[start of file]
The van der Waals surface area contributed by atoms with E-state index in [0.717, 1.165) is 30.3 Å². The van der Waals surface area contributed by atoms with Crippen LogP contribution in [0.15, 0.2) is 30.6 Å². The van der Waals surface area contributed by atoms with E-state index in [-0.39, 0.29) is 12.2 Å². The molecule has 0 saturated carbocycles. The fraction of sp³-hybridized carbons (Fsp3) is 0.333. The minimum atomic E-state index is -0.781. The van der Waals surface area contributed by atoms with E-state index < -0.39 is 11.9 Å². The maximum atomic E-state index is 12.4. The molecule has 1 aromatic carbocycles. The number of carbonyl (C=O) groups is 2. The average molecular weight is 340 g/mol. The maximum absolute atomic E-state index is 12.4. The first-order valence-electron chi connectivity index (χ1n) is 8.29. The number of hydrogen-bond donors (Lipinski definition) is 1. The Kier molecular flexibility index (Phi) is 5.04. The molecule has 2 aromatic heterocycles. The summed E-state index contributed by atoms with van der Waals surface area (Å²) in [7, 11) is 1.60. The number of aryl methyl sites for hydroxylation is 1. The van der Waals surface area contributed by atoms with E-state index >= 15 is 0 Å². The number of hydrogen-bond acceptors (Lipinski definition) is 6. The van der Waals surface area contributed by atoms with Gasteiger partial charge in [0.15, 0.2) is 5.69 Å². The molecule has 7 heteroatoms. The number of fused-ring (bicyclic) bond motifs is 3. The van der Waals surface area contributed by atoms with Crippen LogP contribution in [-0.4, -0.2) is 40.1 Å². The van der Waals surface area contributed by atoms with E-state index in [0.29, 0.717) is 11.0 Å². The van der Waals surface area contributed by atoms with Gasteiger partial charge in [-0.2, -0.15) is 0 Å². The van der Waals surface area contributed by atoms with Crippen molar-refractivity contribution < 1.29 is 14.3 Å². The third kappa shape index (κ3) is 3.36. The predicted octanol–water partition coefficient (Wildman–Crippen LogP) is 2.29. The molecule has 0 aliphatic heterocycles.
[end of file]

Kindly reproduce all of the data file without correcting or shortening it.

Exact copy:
The van der Waals surface area contributed by atoms with E-state index in [0.717, 1.165) is 30.3 Å². The van der Waals surface area contributed by atoms with Crippen LogP contribution in [0.15, 0.2) is 30.6 Å². The van der Waals surface area contributed by atoms with E-state index in [-0.39, 0.29) is 12.2 Å². The molecule has 0 saturated carbocycles. The fraction of sp³-hybridized carbons (Fsp3) is 0.333. The minimum atomic E-state index is -0.781. The van der Waals surface area contributed by atoms with E-state index < -0.39 is 11.9 Å². The maximum atomic E-state index is 12.4. The molecule has 1 aromatic carbocycles. The number of carbonyl (C=O) groups is 2. The average molecular weight is 340 g/mol. The maximum absolute atomic E-state index is 12.4. The first-order valence-electron chi connectivity index (χ1n) is 8.29. The number of hydrogen-bond donors (Lipinski definition) is 1. The Kier molecular flexibility index (Phi) is 5.04. The molecule has 2 aromatic heterocycles. The summed E-state index contributed by atoms with van der Waals surface area (Å²) in [7, 11) is 1.60. The number of aryl methyl sites for hydroxylation is 1. The van der Waals surface area contributed by atoms with E-state index >= 15 is 0 Å². The number of hydrogen-bond acceptors (Lipinski definition) is 6. The van der Waals surface area contributed by atoms with Gasteiger partial charge in [0.15, 0.2) is 5.69 Å². The molecule has 7 heteroatoms. The number of fused-ring (bicyclic) bond motifs is 3. The van der Waals surface area contributed by atoms with Crippen LogP contribution in [-0.4, -0.2) is 40.1 Å². The van der Waals surface area contributed by atoms with E-state index in [0.29, 0.717) is 11.0 Å². The van der Waals surface area contributed by atoms with Gasteiger partial charge in [-0.2, -0.15) is 0 Å². The van der Waals surface area contributed by atoms with Crippen molar-refractivity contribution < 1.29 is 14.3 Å². The third kappa shape index (κ3) is 3.36. The predicted octanol–water partition coefficient (Wildman–Crippen LogP) is 2.29. The molecule has 0 aliphatic heterocycles.